Goldman Sachs says U.S. stock prices have probably hit bottom already

April 13, 2020, 11:00 AM UTC

U.S. stocks are unlikely to make fresh lows thanks to the “do whatever it takes” approach of policy makers, according to Goldman Sachs Group Inc.

A combination of unprecedented policy support and a flattening viral curve has “dramatically” cut risks to both markets and the American economy, strategists including David Kostin wrote in a note Monday. If the U.S. doesn’t have a second surge in infections after the economy reopens, equity markets are unlikely to make new lows, they said.

“The Fed and Congress have precluded the prospect of a complete economic collapse,” the strategists wrote. “These policy actions mean our previous near-term downside of 2,000 is no longer likely” for the S&P 500 Index.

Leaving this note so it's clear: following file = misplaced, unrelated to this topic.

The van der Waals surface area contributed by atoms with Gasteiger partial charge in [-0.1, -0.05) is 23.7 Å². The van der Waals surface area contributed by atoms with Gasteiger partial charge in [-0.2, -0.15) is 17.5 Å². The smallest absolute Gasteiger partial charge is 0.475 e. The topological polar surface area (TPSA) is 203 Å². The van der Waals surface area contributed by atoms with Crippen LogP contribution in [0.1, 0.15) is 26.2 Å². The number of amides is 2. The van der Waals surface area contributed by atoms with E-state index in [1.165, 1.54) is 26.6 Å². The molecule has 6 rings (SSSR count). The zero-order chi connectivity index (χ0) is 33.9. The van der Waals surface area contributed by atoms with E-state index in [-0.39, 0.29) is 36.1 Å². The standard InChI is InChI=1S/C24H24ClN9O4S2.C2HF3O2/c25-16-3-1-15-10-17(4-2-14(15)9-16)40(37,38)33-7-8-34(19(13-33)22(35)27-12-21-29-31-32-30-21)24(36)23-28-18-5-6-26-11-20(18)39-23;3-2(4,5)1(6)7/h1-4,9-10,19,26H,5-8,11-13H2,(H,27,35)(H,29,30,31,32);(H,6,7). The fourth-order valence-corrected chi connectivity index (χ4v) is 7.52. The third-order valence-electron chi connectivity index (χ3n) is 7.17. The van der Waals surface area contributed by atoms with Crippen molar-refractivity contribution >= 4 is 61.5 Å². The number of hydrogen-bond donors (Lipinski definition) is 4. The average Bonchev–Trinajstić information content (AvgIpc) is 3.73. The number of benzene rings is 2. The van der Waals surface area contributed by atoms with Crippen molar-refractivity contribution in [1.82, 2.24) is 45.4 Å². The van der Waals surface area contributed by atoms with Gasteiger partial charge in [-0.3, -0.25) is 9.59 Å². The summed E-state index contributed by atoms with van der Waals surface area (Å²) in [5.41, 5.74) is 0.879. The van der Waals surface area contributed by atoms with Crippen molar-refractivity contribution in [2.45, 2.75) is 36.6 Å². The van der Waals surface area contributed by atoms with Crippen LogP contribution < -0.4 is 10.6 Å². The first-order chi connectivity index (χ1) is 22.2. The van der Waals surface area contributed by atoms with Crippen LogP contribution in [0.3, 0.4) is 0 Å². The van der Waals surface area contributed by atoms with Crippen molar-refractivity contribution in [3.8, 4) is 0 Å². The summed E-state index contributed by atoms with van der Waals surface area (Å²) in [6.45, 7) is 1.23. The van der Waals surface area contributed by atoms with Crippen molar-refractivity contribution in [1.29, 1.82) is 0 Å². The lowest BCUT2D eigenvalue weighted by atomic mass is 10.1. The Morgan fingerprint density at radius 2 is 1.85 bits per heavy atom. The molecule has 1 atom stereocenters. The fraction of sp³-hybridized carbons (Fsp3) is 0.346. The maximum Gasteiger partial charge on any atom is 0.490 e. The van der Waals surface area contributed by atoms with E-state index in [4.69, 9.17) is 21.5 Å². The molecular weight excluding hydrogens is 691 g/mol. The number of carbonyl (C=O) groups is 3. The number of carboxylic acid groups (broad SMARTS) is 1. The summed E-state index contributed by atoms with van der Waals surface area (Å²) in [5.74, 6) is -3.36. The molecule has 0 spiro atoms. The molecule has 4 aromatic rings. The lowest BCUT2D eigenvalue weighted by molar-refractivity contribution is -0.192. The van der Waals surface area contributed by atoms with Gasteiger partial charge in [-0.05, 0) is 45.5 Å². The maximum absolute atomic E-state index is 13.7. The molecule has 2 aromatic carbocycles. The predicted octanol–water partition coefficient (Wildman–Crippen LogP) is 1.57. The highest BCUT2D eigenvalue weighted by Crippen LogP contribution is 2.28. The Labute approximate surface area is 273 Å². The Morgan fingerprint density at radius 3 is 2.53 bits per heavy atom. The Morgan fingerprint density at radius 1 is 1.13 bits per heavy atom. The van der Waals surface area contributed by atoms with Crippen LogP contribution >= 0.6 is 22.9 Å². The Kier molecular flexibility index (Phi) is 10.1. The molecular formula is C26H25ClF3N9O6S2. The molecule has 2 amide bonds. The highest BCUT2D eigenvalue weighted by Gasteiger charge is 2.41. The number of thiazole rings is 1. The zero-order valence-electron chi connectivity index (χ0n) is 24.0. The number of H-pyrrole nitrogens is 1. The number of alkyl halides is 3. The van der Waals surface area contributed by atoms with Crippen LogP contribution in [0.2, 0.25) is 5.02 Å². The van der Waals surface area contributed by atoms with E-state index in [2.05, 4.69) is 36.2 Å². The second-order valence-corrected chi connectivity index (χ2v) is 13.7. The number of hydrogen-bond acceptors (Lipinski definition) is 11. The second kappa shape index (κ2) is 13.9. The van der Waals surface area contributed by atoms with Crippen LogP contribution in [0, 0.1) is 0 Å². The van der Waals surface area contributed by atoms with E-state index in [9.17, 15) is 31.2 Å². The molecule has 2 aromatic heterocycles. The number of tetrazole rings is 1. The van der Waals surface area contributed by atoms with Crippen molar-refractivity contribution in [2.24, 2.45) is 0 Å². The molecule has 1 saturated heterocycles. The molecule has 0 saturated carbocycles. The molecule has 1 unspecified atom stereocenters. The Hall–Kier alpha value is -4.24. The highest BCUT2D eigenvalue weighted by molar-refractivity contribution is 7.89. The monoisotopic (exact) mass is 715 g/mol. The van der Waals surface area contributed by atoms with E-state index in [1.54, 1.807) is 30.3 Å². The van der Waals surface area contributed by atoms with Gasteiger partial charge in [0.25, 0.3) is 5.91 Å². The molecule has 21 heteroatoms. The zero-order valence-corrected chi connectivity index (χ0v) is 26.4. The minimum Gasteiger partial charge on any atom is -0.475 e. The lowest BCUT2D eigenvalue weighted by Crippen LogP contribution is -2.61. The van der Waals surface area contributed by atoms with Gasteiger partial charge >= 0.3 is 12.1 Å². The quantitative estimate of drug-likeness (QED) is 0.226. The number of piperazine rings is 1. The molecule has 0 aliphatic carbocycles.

The U.S. benchmark closed Thursday around the 2,790 level, having hit a three-year low of 2,237 on March 23.

Goldman cited policy measures including rate cuts, the Federal Reserve’s Commercial Paper Funding Facility and fiscal stimulus such as the $2 trillion CARES act among the “numerous and increasingly powerful” actions that have spurred equity investors to take a risk-on view.

Meanwhile, the strategists expect investors to look through first-quarter results from the upcoming earnings season, and focus instead on the outlook for 2021, according to the note.

“Despite the likely steady stream of weak earnings reports, 1Q earnings season will not represent a major negative catalyst for equity market performance,” they wrote. “Our year-end S&P 500 target remains 3,000.”

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